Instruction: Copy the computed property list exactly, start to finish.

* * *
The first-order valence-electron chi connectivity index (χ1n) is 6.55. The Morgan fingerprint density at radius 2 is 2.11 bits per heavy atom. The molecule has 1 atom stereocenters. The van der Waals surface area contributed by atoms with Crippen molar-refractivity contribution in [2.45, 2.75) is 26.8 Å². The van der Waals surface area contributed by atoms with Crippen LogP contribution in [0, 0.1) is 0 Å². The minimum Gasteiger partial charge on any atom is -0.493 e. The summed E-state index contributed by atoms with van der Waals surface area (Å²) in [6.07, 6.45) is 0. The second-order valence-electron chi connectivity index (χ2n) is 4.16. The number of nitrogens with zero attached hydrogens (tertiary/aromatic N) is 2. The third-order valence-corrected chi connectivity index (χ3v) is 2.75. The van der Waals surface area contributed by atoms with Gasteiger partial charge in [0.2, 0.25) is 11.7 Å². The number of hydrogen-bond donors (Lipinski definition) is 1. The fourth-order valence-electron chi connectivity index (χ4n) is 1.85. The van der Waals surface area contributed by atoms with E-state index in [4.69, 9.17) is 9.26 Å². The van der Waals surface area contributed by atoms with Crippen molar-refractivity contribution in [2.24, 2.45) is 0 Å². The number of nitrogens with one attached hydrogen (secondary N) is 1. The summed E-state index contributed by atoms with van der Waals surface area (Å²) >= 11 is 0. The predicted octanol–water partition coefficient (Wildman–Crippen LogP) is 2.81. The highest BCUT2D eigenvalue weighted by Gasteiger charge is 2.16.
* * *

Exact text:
The first-order valence-electron chi connectivity index (χ1n) is 6.55. The Morgan fingerprint density at radius 2 is 2.11 bits per heavy atom. The molecule has 1 atom stereocenters. The van der Waals surface area contributed by atoms with Crippen molar-refractivity contribution in [2.45, 2.75) is 26.8 Å². The van der Waals surface area contributed by atoms with Crippen LogP contribution in [0, 0.1) is 0 Å². The minimum Gasteiger partial charge on any atom is -0.493 e. The summed E-state index contributed by atoms with van der Waals surface area (Å²) in [6.07, 6.45) is 0. The second-order valence-electron chi connectivity index (χ2n) is 4.16. The number of nitrogens with zero attached hydrogens (tertiary/aromatic N) is 2. The third-order valence-corrected chi connectivity index (χ3v) is 2.75. The van der Waals surface area contributed by atoms with Gasteiger partial charge in [0.2, 0.25) is 11.7 Å². The number of hydrogen-bond donors (Lipinski definition) is 1. The fourth-order valence-electron chi connectivity index (χ4n) is 1.85. The van der Waals surface area contributed by atoms with E-state index in [4.69, 9.17) is 9.26 Å². The van der Waals surface area contributed by atoms with Crippen molar-refractivity contribution in [2.24, 2.45) is 0 Å². The number of nitrogens with one attached hydrogen (secondary N) is 1. The summed E-state index contributed by atoms with van der Waals surface area (Å²) >= 11 is 0. The predicted octanol–water partition coefficient (Wildman–Crippen LogP) is 2.81. The highest BCUT2D eigenvalue weighted by Gasteiger charge is 2.16.